7 Ways to Honor Dr. King’s Legacy on Martin Luther King, Jr. Day
*This post was originally published on January 20, 2020. It was updated and republished on January 16, 2023.
Today is Martin Luther King, Jr. Day. What’s the purpose? To begin your week, and your year, in the same spirit of building, service, and advocating for equality that Dr. King exemplified.
Here are a few ways to learn more about our shared history, Dr. King’s legacy, and ways to give back while carrying his legacy forward.
1. Listen to Dr. King’s Most Famous Speech
You’ve probably heard the phrase “I have a dream” at least at some point in your childhood. If it’s been a while since American history class, listen to the whole speech today. It’s only 16 minutes – about TED talk length – and is sure to inspire. The speech was given in 1963 at the March on Washington at the Lincoln Memorial, where 250,000 people showed up to protest racial injustice.
2. Read “Letter from Birmingham Jail”
One of Dr. King’s most famous writings, “Letter from Birmingham Jail” talks about why nonviolent resistance to racism is important. It emphasizes why direct action to break unjust laws is needed, rather than waiting for justice or equality to arrive. Birmingham was one of the focal points of the Civil Rights movement in 1963 since Birmingham was one of the most racially segregated cities in America. Nonviolent resistance to unjust laws eventually influenced the passage of the Civil Rights Act of 1964.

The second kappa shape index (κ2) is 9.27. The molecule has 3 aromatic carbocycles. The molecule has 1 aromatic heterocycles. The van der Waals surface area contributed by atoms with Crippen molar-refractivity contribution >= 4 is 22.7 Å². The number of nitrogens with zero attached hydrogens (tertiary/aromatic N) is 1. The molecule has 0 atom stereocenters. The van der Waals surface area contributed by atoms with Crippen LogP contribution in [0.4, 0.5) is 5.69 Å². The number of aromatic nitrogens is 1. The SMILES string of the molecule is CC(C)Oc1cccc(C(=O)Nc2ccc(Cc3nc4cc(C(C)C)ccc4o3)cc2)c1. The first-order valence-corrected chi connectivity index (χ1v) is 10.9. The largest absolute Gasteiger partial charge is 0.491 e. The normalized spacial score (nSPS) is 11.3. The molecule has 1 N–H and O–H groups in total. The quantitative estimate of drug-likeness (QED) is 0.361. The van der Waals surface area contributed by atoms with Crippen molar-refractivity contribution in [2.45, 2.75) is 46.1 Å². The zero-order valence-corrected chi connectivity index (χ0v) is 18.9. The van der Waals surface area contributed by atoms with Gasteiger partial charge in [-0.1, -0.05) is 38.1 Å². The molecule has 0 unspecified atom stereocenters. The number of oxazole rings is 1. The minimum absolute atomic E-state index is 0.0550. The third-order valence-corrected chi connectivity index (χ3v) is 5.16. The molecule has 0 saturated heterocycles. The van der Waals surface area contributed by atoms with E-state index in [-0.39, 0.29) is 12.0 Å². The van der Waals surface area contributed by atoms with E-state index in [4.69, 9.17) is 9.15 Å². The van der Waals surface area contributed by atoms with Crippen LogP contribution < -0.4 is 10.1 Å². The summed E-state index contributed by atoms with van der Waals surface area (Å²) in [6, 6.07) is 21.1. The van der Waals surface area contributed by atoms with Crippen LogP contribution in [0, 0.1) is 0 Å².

3. Diversify Your Reading List
Read more black authors. Here are a few:
- bell hooks writes about how we can embrace the power of love in social justice movements, feminism, and more.
- Ta-Nehisi Coates’ Between the World and Me is a New York Times bestseller, written as a letter to his teenage son.
- James Baldwin’s The Fire Next Time was a national bestseller published the same year as the March on Washington. This historic piece of literature galvanized the nation and gave a passionate voice to the emerging civil rights movement.
- The New Jim Crow: Mass Incarceration in the Age of Colorblindness explains how we still have issues with segregation even after the Civil Rights movement, even as we elected our first black President.
- Audre Lorde was a self-described “black, lesbian, mother, warrior, poet.” Audre Lorde dedicated both her life and her creative talent to confronting and addressing injustices of racism, sexism, classism, and homophobia. Her collection of essays, Sister Outsider, helped lay the foundation and roadmap for intersectional feminism and social transformation.
Toni Morrison was an American novelist, professor, Pulitzer, and Nobel Prize winner. She explored the Black American experience and the open wounds of racism in the United States. When awarding her the Presidential Medal of Freedom in 2012, Barack Obama said: ‘Toni Morrison’s prose brings us that kind of moral and emotional intensity that few writers ever attempt.’ Here is a list of her essential works to read.
4. Be an Ally
At Salesforce, we define the principles of being an ally as asking, listening, showing up, and speaking up for one another. This doesn’t necessarily mean you agree on every single issue — but it does mean that you support others and use your platform for change.
Ask and Listen
Having courageous conversations about race and injustice isn’t easy. Resources like the UNtraining, Beyond Separation, and Showing Up for Racial Justice (SURJ) can be helpful, and also have specific workshops you can attend. For more on what you can do to drive equality and be an ally in your workplace, check out the Cultivate Equality at Work Trail.